Classification of Motor skill

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  • Classification of motor skills (continuum's)
    • Muscular involvement (Gross-fine)
      • Gross skills: involve large muscle movements where there is little concern for precision. Examples are running, swimming, hammer throwing.
      • Fine skills: involve more intricate movements using small muscle groups. They usually involve accuracy and emphasise hand-eye coordination. Example is wrist/finger action of a cricket bowler.
      • In this classification we look at precision of the movement.
    • Enviornmenta Influence (Open-Closed)
      • In this classification we are concerned with how enviornmenta conditions affect the movement skill.
        • Open skills: involve movement skills that are affected by the environment. They are generally externally placed in an environment that is unpredictable Examples, pass in rugby, football.
        • Closed skills: are movement skills that are not affected by the environment. In these skills we aim to do the same technical model at each performance and they are therefore habitual. Example, tennis serve, gymnastics through vault.
    • Continuity (Discrete-Serial-Continuous)
      • In this classification, we are concerned with how clearly defined the beginning and end of the movement skill are.
        • Continuous skill: are movement skills that have no definite beginning or end. The end of one cycle of the movement is the start of the next. Example, running, cycling, swimming.
      • Discrete skill: are movement skills that have a clear beginning and a clear end. If this single skill is to be repeated, it must start again. Example, a penalty, high serve in tennis.
      • Serial skills: are movement skills that have a number of discrete elements that a put together in a definite order to make a movement or skill. Example, gymnastic/ trampoline sequence.
    • Pacing (Self-paced-Externally paced)
      • In this classification we are concerned with the level of control that the performer has over the timing of the movement skill.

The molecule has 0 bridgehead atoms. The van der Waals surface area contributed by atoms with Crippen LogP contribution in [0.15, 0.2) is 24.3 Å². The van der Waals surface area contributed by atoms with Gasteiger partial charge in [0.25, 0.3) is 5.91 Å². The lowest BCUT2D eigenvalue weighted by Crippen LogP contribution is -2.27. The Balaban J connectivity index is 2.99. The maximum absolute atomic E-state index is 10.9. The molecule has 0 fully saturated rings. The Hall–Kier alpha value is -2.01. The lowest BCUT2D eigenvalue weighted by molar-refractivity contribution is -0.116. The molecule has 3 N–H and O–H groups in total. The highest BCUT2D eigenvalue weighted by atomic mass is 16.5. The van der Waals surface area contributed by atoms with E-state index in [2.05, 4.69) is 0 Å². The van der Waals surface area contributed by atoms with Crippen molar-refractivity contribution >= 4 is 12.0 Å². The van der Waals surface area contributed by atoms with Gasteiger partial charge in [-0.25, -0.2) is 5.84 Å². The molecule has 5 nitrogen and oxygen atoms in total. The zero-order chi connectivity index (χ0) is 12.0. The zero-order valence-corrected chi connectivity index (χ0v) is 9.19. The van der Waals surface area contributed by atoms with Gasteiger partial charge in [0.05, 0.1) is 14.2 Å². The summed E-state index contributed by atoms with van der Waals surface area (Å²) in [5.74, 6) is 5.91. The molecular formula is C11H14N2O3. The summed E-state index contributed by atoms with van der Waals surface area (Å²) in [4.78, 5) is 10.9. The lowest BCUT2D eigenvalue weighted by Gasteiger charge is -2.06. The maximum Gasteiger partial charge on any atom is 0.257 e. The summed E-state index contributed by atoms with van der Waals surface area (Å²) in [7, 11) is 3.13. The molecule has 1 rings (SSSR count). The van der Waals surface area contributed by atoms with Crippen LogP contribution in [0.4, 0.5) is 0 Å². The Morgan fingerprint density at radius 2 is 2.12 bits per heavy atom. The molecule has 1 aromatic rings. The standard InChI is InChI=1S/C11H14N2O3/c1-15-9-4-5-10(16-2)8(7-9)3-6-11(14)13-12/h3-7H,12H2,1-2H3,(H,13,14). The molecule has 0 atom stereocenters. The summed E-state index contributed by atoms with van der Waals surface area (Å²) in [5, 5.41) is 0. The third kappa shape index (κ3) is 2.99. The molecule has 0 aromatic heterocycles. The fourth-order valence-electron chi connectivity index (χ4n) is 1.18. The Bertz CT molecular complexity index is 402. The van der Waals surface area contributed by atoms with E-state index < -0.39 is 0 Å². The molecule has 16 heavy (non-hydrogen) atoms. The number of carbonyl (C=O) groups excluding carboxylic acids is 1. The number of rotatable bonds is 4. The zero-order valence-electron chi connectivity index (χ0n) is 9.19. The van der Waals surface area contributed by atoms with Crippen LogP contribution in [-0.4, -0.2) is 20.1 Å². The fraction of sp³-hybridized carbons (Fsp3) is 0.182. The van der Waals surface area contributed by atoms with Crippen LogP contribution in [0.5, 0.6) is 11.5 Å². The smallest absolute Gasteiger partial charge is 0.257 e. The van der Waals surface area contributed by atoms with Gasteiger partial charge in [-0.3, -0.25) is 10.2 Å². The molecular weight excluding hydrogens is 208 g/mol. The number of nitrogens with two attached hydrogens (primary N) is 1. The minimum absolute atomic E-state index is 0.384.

• Self-Paced: The performer determines when the movement skill starts together with the rate which it proceeds. Example, High jump, tennis serve.
      • Externally-paced: the control of the movement skill is not determined by the performer but by the environment. Example, receiving a pass in football.
    • Difficulty (Simple-Complex)
      • In this classification we are concerned with how complex the movement skill is.
        • Simple skills: would have very low levels of some of the aspects identified above. Performers would have little info to process and few decisions to make. Example, sprinting, swimming.
      • Complex skills: would have high levels of most of the aspects identified. The skill will have many sub-routines where speed and timing are critical. Example, tennis serve, somersault.
    • Organisationa (High-Low)
      • In this classification we are concerned with how closely linked the sub-routines of the movement are.
      • Low organisationa skills: are made up of sub-routines that are easily separated and practised by themselves. Example, swimming strokes, gymnastics sequence.
      • High organisationa skills: are movement skills where sub-routines are very closely linked together and very difficult to separate without disrupting the skill. Example, cartwheels, golf swing.


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